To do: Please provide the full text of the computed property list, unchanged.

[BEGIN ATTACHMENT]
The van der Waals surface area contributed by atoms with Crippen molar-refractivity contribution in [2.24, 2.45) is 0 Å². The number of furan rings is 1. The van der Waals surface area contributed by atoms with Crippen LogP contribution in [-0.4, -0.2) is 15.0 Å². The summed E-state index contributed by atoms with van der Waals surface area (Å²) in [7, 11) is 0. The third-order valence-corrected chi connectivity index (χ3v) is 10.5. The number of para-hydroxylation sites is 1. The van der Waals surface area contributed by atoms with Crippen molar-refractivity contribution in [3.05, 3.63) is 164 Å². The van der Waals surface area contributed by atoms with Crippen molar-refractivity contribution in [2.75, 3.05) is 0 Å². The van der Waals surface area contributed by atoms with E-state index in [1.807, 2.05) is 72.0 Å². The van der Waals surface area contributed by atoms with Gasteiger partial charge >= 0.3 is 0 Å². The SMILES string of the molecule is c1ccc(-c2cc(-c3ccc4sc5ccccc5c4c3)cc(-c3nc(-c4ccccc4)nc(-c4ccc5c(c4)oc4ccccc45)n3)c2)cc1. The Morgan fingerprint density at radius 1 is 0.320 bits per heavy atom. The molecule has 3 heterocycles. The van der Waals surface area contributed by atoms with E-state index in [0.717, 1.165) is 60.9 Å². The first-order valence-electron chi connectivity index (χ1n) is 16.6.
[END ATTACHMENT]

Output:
The van der Waals surface area contributed by atoms with Crippen molar-refractivity contribution in [2.24, 2.45) is 0 Å². The number of furan rings is 1. The van der Waals surface area contributed by atoms with Crippen LogP contribution in [-0.4, -0.2) is 15.0 Å². The summed E-state index contributed by atoms with van der Waals surface area (Å²) in [7, 11) is 0. The third-order valence-corrected chi connectivity index (χ3v) is 10.5. The number of para-hydroxylation sites is 1. The van der Waals surface area contributed by atoms with Crippen molar-refractivity contribution in [3.05, 3.63) is 164 Å². The van der Waals surface area contributed by atoms with Crippen molar-refractivity contribution in [2.75, 3.05) is 0 Å². The van der Waals surface area contributed by atoms with E-state index in [1.807, 2.05) is 72.0 Å². The van der Waals surface area contributed by atoms with Gasteiger partial charge >= 0.3 is 0 Å². The SMILES string of the molecule is c1ccc(-c2cc(-c3ccc4sc5ccccc5c4c3)cc(-c3nc(-c4ccccc4)nc(-c4ccc5c(c4)oc4ccccc45)n3)c2)cc1. The Morgan fingerprint density at radius 1 is 0.320 bits per heavy atom. The molecule has 3 heterocycles. The van der Waals surface area contributed by atoms with E-state index in [0.717, 1.165) is 60.9 Å². The first-order valence-electron chi connectivity index (χ1n) is 16.6.